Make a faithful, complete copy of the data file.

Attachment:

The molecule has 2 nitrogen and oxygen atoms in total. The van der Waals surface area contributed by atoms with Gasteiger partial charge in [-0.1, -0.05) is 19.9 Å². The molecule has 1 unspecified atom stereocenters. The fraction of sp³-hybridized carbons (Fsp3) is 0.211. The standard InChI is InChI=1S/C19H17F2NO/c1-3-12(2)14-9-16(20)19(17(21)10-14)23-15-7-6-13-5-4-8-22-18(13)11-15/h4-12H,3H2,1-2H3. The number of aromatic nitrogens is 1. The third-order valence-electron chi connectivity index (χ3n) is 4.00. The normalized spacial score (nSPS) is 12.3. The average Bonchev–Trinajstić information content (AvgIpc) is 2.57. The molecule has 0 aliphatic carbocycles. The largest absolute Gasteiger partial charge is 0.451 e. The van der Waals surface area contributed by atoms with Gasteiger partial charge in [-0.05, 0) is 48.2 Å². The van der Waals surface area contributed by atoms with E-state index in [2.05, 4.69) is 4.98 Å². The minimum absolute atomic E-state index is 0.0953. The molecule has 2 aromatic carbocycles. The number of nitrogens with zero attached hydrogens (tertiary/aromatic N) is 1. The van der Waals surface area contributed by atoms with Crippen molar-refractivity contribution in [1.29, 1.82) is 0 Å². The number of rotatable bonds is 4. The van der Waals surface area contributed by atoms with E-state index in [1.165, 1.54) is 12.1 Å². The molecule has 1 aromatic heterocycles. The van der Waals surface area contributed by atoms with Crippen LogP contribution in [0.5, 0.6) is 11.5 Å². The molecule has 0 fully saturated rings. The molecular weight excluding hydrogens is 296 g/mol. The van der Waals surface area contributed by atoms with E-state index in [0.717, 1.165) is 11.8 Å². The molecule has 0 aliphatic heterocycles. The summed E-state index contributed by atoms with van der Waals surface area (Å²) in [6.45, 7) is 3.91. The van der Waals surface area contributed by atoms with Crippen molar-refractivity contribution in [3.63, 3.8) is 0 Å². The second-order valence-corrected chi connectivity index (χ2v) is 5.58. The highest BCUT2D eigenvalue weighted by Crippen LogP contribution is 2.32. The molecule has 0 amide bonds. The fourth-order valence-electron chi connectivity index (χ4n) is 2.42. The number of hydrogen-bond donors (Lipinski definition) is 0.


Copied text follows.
The molecule has 2 nitrogen and oxygen atoms in total. The van der Waals surface area contributed by atoms with Gasteiger partial charge in [-0.1, -0.05) is 19.9 Å². The molecule has 1 unspecified atom stereocenters. The fraction of sp³-hybridized carbons (Fsp3) is 0.211. The standard InChI is InChI=1S/C19H17F2NO/c1-3-12(2)14-9-16(20)19(17(21)10-14)23-15-7-6-13-5-4-8-22-18(13)11-15/h4-12H,3H2,1-2H3. The number of aromatic nitrogens is 1. The third-order valence-electron chi connectivity index (χ3n) is 4.00. The normalized spacial score (nSPS) is 12.3. The average Bonchev–Trinajstić information content (AvgIpc) is 2.57. The molecule has 0 aliphatic carbocycles. The largest absolute Gasteiger partial charge is 0.451 e. The van der Waals surface area contributed by atoms with Gasteiger partial charge in [-0.05, 0) is 48.2 Å². The van der Waals surface area contributed by atoms with E-state index in [2.05, 4.69) is 4.98 Å². The minimum absolute atomic E-state index is 0.0953. The molecule has 2 aromatic carbocycles. The number of nitrogens with zero attached hydrogens (tertiary/aromatic N) is 1. The van der Waals surface area contributed by atoms with Crippen molar-refractivity contribution in [1.29, 1.82) is 0 Å². The number of rotatable bonds is 4. The van der Waals surface area contributed by atoms with E-state index in [1.165, 1.54) is 12.1 Å². The molecule has 1 aromatic heterocycles. The van der Waals surface area contributed by atoms with Crippen LogP contribution in [0.5, 0.6) is 11.5 Å². The molecule has 0 fully saturated rings. The molecular weight excluding hydrogens is 296 g/mol. The van der Waals surface area contributed by atoms with E-state index in [0.717, 1.165) is 11.8 Å². The molecule has 0 aliphatic heterocycles. The summed E-state index contributed by atoms with van der Waals surface area (Å²) in [6.45, 7) is 3.91. The van der Waals surface area contributed by atoms with Crippen molar-refractivity contribution in [3.63, 3.8) is 0 Å². The second-order valence-corrected chi connectivity index (χ2v) is 5.58. The highest BCUT2D eigenvalue weighted by Crippen LogP contribution is 2.32. The molecule has 0 amide bonds. The fourth-order valence-electron chi connectivity index (χ4n) is 2.42. The number of hydrogen-bond donors (Lipinski definition) is 0.